Winger Duhan Van Der Merwe seems to have shaken off a shoulder knock he picked up during the side’s 19-11 win over Cardiff Blues last weekend as he starts on the left wing with Jamie Farndale named on the right.

Matt Scott remains out of the team due to injury as George Taylor instead pairs Mark Bennett in the centre, whilst Nic Groom and Jaco Van Der Walt are due to remain in charge of the game for another week as they seem to be the first-choice half back partnership.

Jamie Hodgson comes in to the side to join Murray Douglas in the scrum’s boiler room, whilst Mesu Kunavula is named in the starting 15 for the first time on the flank. Sam Thomson may make his Edinburgh debut if he comes off the bench.

The most concerning omission for the capital side is Lewis Carmichael, as the second row is currently sporting a moon boot and crutches. The lock has only just returned having missed the entirety of the 2018/19 season.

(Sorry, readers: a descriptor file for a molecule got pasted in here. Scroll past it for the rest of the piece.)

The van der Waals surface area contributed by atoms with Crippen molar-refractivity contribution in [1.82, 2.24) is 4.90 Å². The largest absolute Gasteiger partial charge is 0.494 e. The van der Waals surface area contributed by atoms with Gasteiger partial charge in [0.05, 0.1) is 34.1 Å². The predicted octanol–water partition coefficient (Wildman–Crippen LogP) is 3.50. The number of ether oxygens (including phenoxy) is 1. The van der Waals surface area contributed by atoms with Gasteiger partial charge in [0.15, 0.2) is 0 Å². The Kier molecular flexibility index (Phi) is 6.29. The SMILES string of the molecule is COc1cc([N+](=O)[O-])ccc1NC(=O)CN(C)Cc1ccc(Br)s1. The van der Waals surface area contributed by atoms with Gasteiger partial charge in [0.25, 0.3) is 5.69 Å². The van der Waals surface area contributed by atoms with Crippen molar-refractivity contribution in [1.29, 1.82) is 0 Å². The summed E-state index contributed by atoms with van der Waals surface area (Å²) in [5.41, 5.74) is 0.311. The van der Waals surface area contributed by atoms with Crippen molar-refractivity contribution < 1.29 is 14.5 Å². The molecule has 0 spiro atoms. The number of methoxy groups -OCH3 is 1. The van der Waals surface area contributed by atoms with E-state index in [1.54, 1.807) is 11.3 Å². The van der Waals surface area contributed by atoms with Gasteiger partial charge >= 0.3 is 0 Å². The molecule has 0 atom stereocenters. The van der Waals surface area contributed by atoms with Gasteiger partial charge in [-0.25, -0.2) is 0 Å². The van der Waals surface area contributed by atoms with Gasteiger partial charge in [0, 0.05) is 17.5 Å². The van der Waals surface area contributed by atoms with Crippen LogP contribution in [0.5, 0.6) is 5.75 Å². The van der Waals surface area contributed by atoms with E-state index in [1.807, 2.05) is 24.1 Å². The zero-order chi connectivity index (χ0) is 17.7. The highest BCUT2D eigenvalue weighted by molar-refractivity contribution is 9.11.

“He’s got a slight ankle problem,” Cockerill explained. “He had an accident in training – just went over on his ankle. So, we’re hopeful he’ll be alright, but we’ll see.”

Quizzed on the fact that a moon boot usually indicates a couple of weeks recovery before returning to action, Cockerill brushed off the concern, saying; “You sneeze and they put a boot on your foot these days. We’ll just see. It’s too early to tell.”

Cockerill is feeling confident in his side’s mindset heading in to the clash, despite the injury doubts.